Presenter Information

Joar Mejia FelizFollow

Faculty Advisor

Dr. Matthew Persons

Start Date

27-4-2021 12:00 AM

End Date

27-4-2021 12:00 AM

Description

Spiderlings of the wolf spider Rabidosa rabida show innate effective antipredator responses (freezing) in the presence of silk and excreta cues of the syntopic intraguild predatory spider, Pardosa milvina. Both species are commonly found in agricultural systems where herbicides may interfere with predator-prey dynamics within these species. Published studies indicate that a variety of environmental factors may degrade or modify spider silk and therefore could potentially influence the ability of predator cues to inform antipredator decisions in prey spiders. Some herbicides may act as a stimulant and increase the activity level of wolf spiders. We tested the effect of dicamba on three aspects of Rabidosa and Pardosa behavior. We measured the effect of spraying dicamba on the ability of Rabidosa spiderlings to detect silk and excreta cues from Pardosa. We also tested if dicamba sprayed before or after Pardosa silk deposition influenced freezing responses and subsequent predation in Rabidosa when paired with a live Pardosa predator. In a second experiment we measured both activity level and predation frequency of Pardosa on Rabidosa when Pardosa, Rabidosa, or both spiders were chronically exposed to herbicide-treated soils over a one-week period. Dicamba sprayed on substrates with predator cues from Pardosa did not significantly influence Rabidosa survival or Pardosa attack latency when Rabidosa wasn’t previously exposed to predator cues; however, Rabidosa and Pardosa both increased activity level when exposed for one week to dicamba substrates. We also found significant differences in Rabidosa survival with a live Pardosa when exposed for at least 24 hours with predator cues depending on if the predator and/or prey was exposed to dicamba. Our findings suggest that dicamba may mediate silk-cued predator-prey interactions in these species particularly when the prey have been previously primed with predator silk cues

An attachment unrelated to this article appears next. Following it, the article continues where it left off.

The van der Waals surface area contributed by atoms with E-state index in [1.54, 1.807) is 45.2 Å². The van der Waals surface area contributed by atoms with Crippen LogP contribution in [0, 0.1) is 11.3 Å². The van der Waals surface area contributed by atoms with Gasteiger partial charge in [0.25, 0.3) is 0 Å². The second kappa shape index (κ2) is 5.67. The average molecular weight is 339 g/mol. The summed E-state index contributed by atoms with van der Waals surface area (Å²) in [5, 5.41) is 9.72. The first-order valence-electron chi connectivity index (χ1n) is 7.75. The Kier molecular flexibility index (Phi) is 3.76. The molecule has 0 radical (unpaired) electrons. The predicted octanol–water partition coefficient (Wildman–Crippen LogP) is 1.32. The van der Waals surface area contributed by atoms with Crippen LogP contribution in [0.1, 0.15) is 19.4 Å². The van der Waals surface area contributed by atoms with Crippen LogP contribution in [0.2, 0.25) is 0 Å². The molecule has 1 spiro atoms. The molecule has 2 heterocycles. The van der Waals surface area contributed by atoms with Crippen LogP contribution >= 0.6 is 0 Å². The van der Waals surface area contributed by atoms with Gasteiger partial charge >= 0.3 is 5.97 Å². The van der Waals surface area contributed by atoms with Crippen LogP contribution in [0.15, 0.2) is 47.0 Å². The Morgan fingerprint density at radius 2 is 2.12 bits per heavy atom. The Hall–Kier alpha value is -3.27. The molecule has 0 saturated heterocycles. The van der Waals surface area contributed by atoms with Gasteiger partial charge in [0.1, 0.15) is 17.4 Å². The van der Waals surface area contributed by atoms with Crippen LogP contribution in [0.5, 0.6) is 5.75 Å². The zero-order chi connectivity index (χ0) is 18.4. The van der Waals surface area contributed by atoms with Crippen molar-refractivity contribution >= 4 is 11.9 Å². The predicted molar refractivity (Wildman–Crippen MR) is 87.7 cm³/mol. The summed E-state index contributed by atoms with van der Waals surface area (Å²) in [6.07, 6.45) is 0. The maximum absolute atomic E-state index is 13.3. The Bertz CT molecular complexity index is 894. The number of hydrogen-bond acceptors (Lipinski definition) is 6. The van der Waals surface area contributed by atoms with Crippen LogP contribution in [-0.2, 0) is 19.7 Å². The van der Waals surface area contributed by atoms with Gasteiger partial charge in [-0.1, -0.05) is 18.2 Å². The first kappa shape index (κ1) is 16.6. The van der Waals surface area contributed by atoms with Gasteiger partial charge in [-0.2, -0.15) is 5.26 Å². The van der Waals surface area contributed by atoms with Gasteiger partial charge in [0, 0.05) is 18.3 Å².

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Apr 27th, 12:00 AM Apr 27th, 12:00 AM

The effect of herbicide on activity level and chemically-mediated antipredator responses in wolf spiders

Spiderlings of the wolf spider Rabidosa rabida show innate effective antipredator responses (freezing) in the presence of silk and excreta cues of the syntopic intraguild predatory spider, Pardosa milvina. Both species are commonly found in agricultural systems where herbicides may interfere with predator-prey dynamics within these species. Published studies indicate that a variety of environmental factors may degrade or modify spider silk and therefore could potentially influence the ability of predator cues to inform antipredator decisions in prey spiders. Some herbicides may act as a stimulant and increase the activity level of wolf spiders. We tested the effect of dicamba on three aspects of Rabidosa and Pardosa behavior. We measured the effect of spraying dicamba on the ability of Rabidosa spiderlings to detect silk and excreta cues from Pardosa. We also tested if dicamba sprayed before or after Pardosa silk deposition influenced freezing responses and subsequent predation in Rabidosa when paired with a live Pardosa predator. In a second experiment we measured both activity level and predation frequency of Pardosa on Rabidosa when Pardosa, Rabidosa, or both spiders were chronically exposed to herbicide-treated soils over a one-week period. Dicamba sprayed on substrates with predator cues from Pardosa did not significantly influence Rabidosa survival or Pardosa attack latency when Rabidosa wasn’t previously exposed to predator cues; however, Rabidosa and Pardosa both increased activity level when exposed for one week to dicamba substrates. We also found significant differences in Rabidosa survival with a live Pardosa when exposed for at least 24 hours with predator cues depending on if the predator and/or prey was exposed to dicamba. Our findings suggest that dicamba may mediate silk-cued predator-prey interactions in these species particularly when the prey have been previously primed with predator silk cues

 

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